Spooky Town: History, mystery and hauntings in Marietta

As the oldest settlement in the Northwest Territory, the city of Marietta has had plenty of time to build up a healthy cache of restless spirits. Many area buildings come with a folklore of ghostly tales to match their sometimes murderous, often mysterious histories, and there is no shortage of area residents and visitors who report having strange experience in them.

Situated on a hill overlooking Harmar, the Anchorage is a favorite haunt of the Mid-Ohio Valley Ghost Hunters.

“We’ve got so many voices on recorders. So many photos we cannot explain,” said Tom Moore, co-founder of the group.

Founded in 2000 by Moore and his brother, the Mid-Ohio Valley Ghost Hunters have visited dozens of supposedly haunted residences and businesses in the area, but it is the Anchorage where they choose to host their ghost hunts every Friday in October.

People have reported any number of strange occurrences during these hunts, said Moore.

“People will get their hair played with. They will see shadow figures. A lady saw a black cat inside a couple of weeks ago. We actually had a group in there about a month ago that started voice capturing a voice saying names,” said Moore.

The town’s two Putnam Street theaters also boast some spooky tales.

The MOV Ghost Hunters have an audio recording taken while the Peoples Bank Theatre (formerly the Colony Theatre) was without electricity during renovation.

“Someone with tap shoes is on the recording. It’s a definite sound of someone walking right out on the stage with tap shoes,” he said.

Marietta resident Leslie McGoron has been involved in Mid-Ohio Valley Theatre productions for around 40 years and has had several unexplainable experiences in that building.

“My husband and I were working on sets late one night. It was around midnight. We were standing in back getting ready to cut a piece of wood when I heard this jangling sound. It sounded like someone dragging chains or shaking a big set of keys,” recalled McGoron.

Most recently McGoron and her grandson were visiting the theater and heard a man’s voice distinctly proclaim “Oh. They are just hanging out.”

Assuming a fellow MOVP actor was in the building, McGoron went through the building yelling and looking for the speaker. But she and her grandson were alone, she said.

The third flood of the Lafayette Hotel also comes complete with its own repository of strange occurrences.

Though hotel reservations manager Lacey Lanning has never had her own strange experience, several guests have reported them to her.

“People say that their things have been moved while no one was in the room or items appearing in the room that weren’t there before. I had one woman who said she felt someone sit down beside her in the bed, but no one was there,” said Lanning.

Guests sharing their tales vary from some who know of the hotel’s haunted tales and guests who apparently had no idea the Lafayette was supposedly haunted, added Lanning.

“Mr. (Durward) Hoag, the old owner of the hotel, is supposedly the one who haunts it. He lived in the third floor and that’s where most of the activity happens,” she said.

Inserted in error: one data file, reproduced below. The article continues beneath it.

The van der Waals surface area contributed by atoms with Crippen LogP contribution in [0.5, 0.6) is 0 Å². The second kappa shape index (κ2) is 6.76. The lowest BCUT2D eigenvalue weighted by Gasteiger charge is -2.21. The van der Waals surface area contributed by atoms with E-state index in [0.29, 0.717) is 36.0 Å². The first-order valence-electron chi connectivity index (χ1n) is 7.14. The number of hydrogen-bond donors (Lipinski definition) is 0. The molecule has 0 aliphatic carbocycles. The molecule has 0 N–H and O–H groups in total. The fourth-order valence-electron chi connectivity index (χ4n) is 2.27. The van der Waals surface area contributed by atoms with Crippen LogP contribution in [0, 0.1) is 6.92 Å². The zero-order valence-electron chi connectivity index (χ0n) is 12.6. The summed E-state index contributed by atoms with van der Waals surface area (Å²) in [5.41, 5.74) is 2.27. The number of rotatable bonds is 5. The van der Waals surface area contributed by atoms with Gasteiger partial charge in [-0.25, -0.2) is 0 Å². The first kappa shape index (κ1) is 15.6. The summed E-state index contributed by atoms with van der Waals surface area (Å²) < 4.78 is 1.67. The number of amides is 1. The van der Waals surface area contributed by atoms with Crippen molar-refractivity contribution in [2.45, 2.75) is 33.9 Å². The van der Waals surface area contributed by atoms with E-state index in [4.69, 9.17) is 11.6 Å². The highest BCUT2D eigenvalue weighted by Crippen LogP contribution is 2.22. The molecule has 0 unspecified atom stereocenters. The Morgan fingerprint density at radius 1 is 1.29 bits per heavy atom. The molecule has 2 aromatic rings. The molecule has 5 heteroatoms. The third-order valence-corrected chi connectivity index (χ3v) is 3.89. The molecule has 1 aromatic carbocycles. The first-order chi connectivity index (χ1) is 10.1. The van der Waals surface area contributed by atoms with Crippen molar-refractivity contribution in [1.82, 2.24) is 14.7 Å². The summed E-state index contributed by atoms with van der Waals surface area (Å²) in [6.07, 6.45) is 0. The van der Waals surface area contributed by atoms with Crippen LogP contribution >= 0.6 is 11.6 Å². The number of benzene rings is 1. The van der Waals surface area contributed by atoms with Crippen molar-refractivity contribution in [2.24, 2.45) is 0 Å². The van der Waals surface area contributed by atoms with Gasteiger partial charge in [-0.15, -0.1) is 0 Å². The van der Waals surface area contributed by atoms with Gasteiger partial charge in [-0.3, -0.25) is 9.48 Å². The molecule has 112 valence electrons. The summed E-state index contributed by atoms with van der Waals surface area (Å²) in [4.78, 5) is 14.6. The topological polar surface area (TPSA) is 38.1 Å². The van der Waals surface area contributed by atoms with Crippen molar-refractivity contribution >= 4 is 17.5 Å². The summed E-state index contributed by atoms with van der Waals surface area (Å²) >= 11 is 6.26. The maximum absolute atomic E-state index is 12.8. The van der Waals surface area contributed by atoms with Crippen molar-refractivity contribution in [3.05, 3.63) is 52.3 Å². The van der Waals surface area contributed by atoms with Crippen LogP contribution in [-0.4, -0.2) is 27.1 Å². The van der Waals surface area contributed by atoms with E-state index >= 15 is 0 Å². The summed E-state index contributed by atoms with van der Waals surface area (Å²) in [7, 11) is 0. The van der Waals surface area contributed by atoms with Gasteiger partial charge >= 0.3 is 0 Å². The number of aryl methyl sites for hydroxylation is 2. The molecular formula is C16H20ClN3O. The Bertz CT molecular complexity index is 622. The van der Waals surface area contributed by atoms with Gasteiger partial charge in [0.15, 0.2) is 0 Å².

In fact, years ago a mirror had to be moved from the third floor to the lobby because employees were so frightened by specters they saw in the mirror that they were refusing to set foot on the third floor.

One Marietta building not as well known for its mysterious nighttime happenings is the Campus Martius Museum.

Though not a true believer in spirits, museum education program director Glenna Hoff admits that she and fellow staffers have experienced some unexplainable things in the building.

“We hear noises every once in a while. We’ve been upstairs in the office when no one else was there and we’ve heard footsteps across the lobby,” she said.

The elevator also produces strange noises and often seems to open, close, and change floors of its own volition, she said.

“The building itself is not that old. The early 1900s. But it was built on the sight of the Campus Martius stockades,” she said.

The original Campus Martius fortification was built by Marietta’s founding settlers soon after their arrival in 1788.

Also less well-known for its reported hauntings is Bertram Law Office on Third Street.

The building was built in the 1910s and was the first Kroger in Marietta, said current owner Paul Bertram III.

“In the basement they had where the meats would be brought in and cut up. They would process the meat in the basement and bring it back up,” he said.

The building later became the state liquor store and some of the downstairs windows still have the bars to show for it.

However, it is the building’s attic which is likely haunted, said Bertram.

“One evening while I was grading papers and I was there alone late, the computers in one office came on all by themselves. Everything just booted up,” he said.

Bertram’s family has owned the family since the early 1970s and several employees and family members have reported hearing footsteps or noticing the building’s large hand-crank service elevator move on its own, he said.

Certainly the most gruesome haunted tale is attributed to the Levee House, where according to owner Harley Noland, a bloody patricide occurred.

“My building was a brothel at one point. A gentleman from a very respectable family had been visiting the brothel and the son was ashamed of this,” said Noland, of the true tale which happened around the turn of the 19th century.

The son followed his father to the brother one night, and when he found him in the company of a prostitute, chopped his father’s head off with an ax, said Noland.

“The son was actually taken to trial and the jury acquitted him saying it was only an act of passion and he was only protecting the family name,” said Noland.

Employees in the Levee House Cafe have reported candles relighting themselves and several dish washers used to refuse to go to the second floor alone, he mused.